In the hot phase of the COP21 talks the European Economic and Social Committee (EESC) again urges world leaders to deliver an ambitious, legally-binding agreement that will be consistent with the overall objective of keeping global warming below the 2°C threshold.
"I call on the responsibility of European and world leaders and want to remind them that COP21 is decisive for the future of our planet and in particular the people who live on it. When you are serious with the Sustainable Development Goals, when you are serious with fighting poverty, then you have to act now. Failure is not an option", was EESC President Georges Dassis again very clear and powerful in his message to the negotiators at COP21.
The EESC has been active in the field of climate change for years, following climate negotiations and drafting recommendations for European policy makers. Its key positions for COP21 include:
- delivering a legally-binding, ambitious framework that applies to all countries on the basis of common but differentiated responsibilities;
- boosting the transition of all economies to low or zero carbon patterns;
- delivering on solidarity and support for developing countries, notably the most vulnerable;
- ensuring a fair transition, which takes into account social dialogue, workers' and human rights;
- fully involving civil society and citizens as the drivers of a sustainable change at global, national and subnational levels.
Civil Society in the driving seat for implementing the Paris agreement
Citizens and civil society at large are ready to drive a just accord which will address climate disruptions and improve human wellbeing. Their contribution is crucial to step up action and accelerate the transition to a low carbon economy and society. In many communities across Europe and beyond, civil society organisations are already making this transition a reality. It is clear that their role and involvement will be essential for implementing the decisions taken in Paris.
Legally-binding, fair and supportive for developing countries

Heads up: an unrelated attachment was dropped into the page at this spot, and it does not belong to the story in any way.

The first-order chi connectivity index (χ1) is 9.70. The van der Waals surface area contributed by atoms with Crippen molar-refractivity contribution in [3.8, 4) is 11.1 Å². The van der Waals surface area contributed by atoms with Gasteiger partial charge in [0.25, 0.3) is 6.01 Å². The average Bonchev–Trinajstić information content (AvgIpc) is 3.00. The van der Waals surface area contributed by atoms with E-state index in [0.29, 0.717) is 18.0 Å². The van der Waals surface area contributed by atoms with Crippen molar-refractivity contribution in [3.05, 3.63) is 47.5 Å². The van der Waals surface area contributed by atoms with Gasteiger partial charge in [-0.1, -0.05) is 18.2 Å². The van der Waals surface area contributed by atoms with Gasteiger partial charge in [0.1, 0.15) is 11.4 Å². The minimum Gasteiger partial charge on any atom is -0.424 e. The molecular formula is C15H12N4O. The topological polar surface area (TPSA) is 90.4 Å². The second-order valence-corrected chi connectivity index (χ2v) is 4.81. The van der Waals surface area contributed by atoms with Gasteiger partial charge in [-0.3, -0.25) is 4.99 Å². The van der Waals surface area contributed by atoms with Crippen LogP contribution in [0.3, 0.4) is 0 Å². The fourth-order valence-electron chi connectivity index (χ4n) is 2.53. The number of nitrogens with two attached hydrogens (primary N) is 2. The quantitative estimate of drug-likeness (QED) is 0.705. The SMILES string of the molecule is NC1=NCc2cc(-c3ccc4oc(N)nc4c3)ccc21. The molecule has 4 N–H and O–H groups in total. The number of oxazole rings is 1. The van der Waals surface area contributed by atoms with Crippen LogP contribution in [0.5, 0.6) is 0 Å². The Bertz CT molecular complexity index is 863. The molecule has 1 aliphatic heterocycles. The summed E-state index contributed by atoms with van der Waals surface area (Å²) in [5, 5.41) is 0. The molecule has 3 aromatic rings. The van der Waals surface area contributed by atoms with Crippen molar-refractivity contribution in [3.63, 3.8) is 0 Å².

For the EESC, the agreement must be legally-binding, clear and transparent and equipped with a regular monitoring and review mechanism in order to strengthen mitigation commitments but also to react quickly on possible wrong trends. Switching to low carbon economies must not be a zero-sum game where workers in some emission-intensive sectors lose out and social inequalities increase. To make it successful, social dialogue is crucial. COP21 must deliver on climate finance, in particular on the $100bn commitment made by industrialised countries for backing low carbon development patterns in poorer countries.
COP21 to lead to a decarbonised future
Reducing CO2 emissions close to zero has to be at the heart of an economic transition. Possible instruments for boosting this development include greening fiscal systems, phasing out fossil fuel subsidies while promoting sustainable renewable energy sources, strengthening research and innovation at European level, supporting exchange of best practices and knowledge.
Greening the economy must be a universal effort which Europe could lead. Carbon pricing is a powerful tool in this respect, provided that it is designed considering environmental, economic and social criteria.
On Saturday, 5 December the EESC Workers' Group will organise a side event at COP21 (Pavilion of the European Union) on the topic of decarbonisation, introducing a new study (soon available) – "Fighting against climate change: a carbon price based on economic and social criteria". The study will be presented by President Georges Dassis along with Gabriele Bischoff, President of the Workers' Group.
For more information, please contact:
E-mail: presseesc [dot] europa [dot] eu (subject: I%20would%20like%20some%20information)
Tel: +32 2 546 8141